a) For India, disintegration of the Soviet Union has meant uncertainty on several aspects viz., supply of weapons system, supply of spare parts, diplomatic support on Kashmir and other politico-strategic issues in and outside the United Nations and as a counter weight to US in South Asia.
b) Militancy in Kashmir has emerged as the for most challenge to our foreign policy. Pakistan and the Western countries blamed India for violating human rights and denial or rights to self determination. Gradually, India brought the situation under control.
c) Because of the Kashmir dispute, India’s relations with Pakistan sharply deteriorated. India accused Pakistan of fanning trouble through cross border terrorism in Kashmir and other parts of our country. India conducted nuclear weapon tests in 1998, followed by Pakistan’s tests. Pakistan resorted to further mischief by secretly sending its soldiers into Kargil in order to cut off the Kashmir valley from the rest of India.
d) Spread of terrorism to corners beyond Kashmir is a challenge as well as opportunity for our foreign policy now a day. India is interested in forging anti-terrorism coalition with as many countries as possible.
16. Describe the nature of boundary dispute between India and China. 5
Ans. The 1950s were marked by the boundary dispute between India and China, the flash point of which unfortunately caused a war between the two countries in 1962. China first started to claim large parts of Indian territory in North East Frontier Agency (NEFA, now Arunachal Pradesh) and Ladakh by publishing maps in which these were shown as included in China. China continued extending its borders and also constructed a 110 mile long road across Aksai China area (Ladakh) of India in1956-57. In 1959, China put claim to some 51,000 sq. miles of Indian territory and also denied the validity of McMahon Line. By this time Tibet had been fully integrated into China, it was in a strong position at the India-China border with Chinese troops posted all along. While the two countries were in dispute over the McMahon line issue, China launched a massive attack on India in October 1962, in the NEFA as well as the Ladakh sector. After overrunning large areas of Indian territory, China announced a unilateral ceasefire after occupying huge territory of India 200 sq. miles in the North Eastern sector and 15,000 sq. miles in Ladakh.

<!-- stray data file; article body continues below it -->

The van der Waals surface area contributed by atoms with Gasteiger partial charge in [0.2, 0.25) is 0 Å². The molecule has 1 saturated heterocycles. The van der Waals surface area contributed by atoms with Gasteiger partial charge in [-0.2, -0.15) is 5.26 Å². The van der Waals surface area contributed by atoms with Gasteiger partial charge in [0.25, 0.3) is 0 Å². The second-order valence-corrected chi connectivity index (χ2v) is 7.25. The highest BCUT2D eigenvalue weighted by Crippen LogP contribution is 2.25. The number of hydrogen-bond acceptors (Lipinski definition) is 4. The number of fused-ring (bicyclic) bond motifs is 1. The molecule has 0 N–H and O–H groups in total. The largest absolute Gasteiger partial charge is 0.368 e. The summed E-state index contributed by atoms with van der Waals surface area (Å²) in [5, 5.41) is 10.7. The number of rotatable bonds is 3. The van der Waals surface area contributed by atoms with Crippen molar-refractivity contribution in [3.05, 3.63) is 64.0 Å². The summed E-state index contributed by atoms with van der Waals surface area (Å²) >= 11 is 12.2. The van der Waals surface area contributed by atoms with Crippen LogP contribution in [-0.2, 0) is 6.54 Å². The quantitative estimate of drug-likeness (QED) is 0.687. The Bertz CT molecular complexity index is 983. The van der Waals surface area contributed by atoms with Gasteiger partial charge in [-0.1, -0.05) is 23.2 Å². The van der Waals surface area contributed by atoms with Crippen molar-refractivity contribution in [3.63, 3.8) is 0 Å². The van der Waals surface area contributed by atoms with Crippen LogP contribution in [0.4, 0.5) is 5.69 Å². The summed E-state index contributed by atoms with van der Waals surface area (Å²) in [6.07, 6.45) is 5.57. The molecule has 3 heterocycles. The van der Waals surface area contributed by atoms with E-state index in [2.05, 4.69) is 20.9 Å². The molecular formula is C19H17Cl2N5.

17. Explain liberalism and point out its any two features. 8
Ans. Liberalism is a theory of reforms, for it has stood for reforms in economic, social and political fields. It is a theory of liberty, individual liberty, individual autonomy, for it has argued in favour of the development of human personality. It is a theory of democracy, for it has favoured constitutional government, government based on the consent of the people rule of law, decentralization, free and fair elections. To conclude, we may highlight three aspects of liberalism which clearly help us in understanding its meanings : in social sphere, liberalism stands for secularism and a society that opposes, all kinds of social discrimination, in economic sphere, it favours a capitalistic economy, individual ownership of the means of production and maximum profit-earning motive, in political sphere it stands for a democratic polity, individual rights and liberties, responsive and responsible government, free and impartial judiciary and the like. Features of Liberalism: